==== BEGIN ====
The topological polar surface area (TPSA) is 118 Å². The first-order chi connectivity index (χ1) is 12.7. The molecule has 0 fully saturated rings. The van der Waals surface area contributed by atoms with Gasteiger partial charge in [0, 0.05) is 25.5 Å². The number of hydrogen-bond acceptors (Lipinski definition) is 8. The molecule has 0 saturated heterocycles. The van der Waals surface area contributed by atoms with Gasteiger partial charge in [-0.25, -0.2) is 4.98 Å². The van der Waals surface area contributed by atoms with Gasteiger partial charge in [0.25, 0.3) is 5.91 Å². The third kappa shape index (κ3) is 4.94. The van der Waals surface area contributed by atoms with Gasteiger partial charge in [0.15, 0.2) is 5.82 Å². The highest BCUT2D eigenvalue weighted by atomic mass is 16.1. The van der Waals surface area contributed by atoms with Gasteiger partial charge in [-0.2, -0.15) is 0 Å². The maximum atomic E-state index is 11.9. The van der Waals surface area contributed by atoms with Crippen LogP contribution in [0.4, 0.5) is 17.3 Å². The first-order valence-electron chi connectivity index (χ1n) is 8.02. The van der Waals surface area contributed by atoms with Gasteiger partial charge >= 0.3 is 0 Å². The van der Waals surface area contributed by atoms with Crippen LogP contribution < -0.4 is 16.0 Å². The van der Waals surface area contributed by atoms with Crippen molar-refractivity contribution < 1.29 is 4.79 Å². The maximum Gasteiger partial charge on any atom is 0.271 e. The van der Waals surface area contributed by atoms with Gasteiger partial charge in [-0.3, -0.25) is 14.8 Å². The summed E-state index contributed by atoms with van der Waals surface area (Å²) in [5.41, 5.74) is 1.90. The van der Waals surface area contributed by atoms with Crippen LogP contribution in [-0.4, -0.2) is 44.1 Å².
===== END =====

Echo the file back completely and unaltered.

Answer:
The topological polar surface area (TPSA) is 118 Å². The first-order chi connectivity index (χ1) is 12.7. The molecule has 0 fully saturated rings. The van der Waals surface area contributed by atoms with Gasteiger partial charge in [0, 0.05) is 25.5 Å². The number of hydrogen-bond acceptors (Lipinski definition) is 8. The molecule has 0 saturated heterocycles. The van der Waals surface area contributed by atoms with Gasteiger partial charge in [-0.25, -0.2) is 4.98 Å². The van der Waals surface area contributed by atoms with Gasteiger partial charge in [0.25, 0.3) is 5.91 Å². The third kappa shape index (κ3) is 4.94. The van der Waals surface area contributed by atoms with Gasteiger partial charge in [0.15, 0.2) is 5.82 Å². The highest BCUT2D eigenvalue weighted by atomic mass is 16.1. The van der Waals surface area contributed by atoms with Gasteiger partial charge in [-0.2, -0.15) is 0 Å². The maximum atomic E-state index is 11.9. The van der Waals surface area contributed by atoms with Crippen LogP contribution in [0.4, 0.5) is 17.3 Å². The first-order valence-electron chi connectivity index (χ1n) is 8.02. The van der Waals surface area contributed by atoms with Gasteiger partial charge >= 0.3 is 0 Å². The van der Waals surface area contributed by atoms with Crippen LogP contribution < -0.4 is 16.0 Å². The van der Waals surface area contributed by atoms with Crippen molar-refractivity contribution < 1.29 is 4.79 Å². The maximum Gasteiger partial charge on any atom is 0.271 e. The van der Waals surface area contributed by atoms with Gasteiger partial charge in [-0.3, -0.25) is 14.8 Å². The summed E-state index contributed by atoms with van der Waals surface area (Å²) in [5.41, 5.74) is 1.90. The van der Waals surface area contributed by atoms with Crippen LogP contribution in [-0.4, -0.2) is 44.1 Å².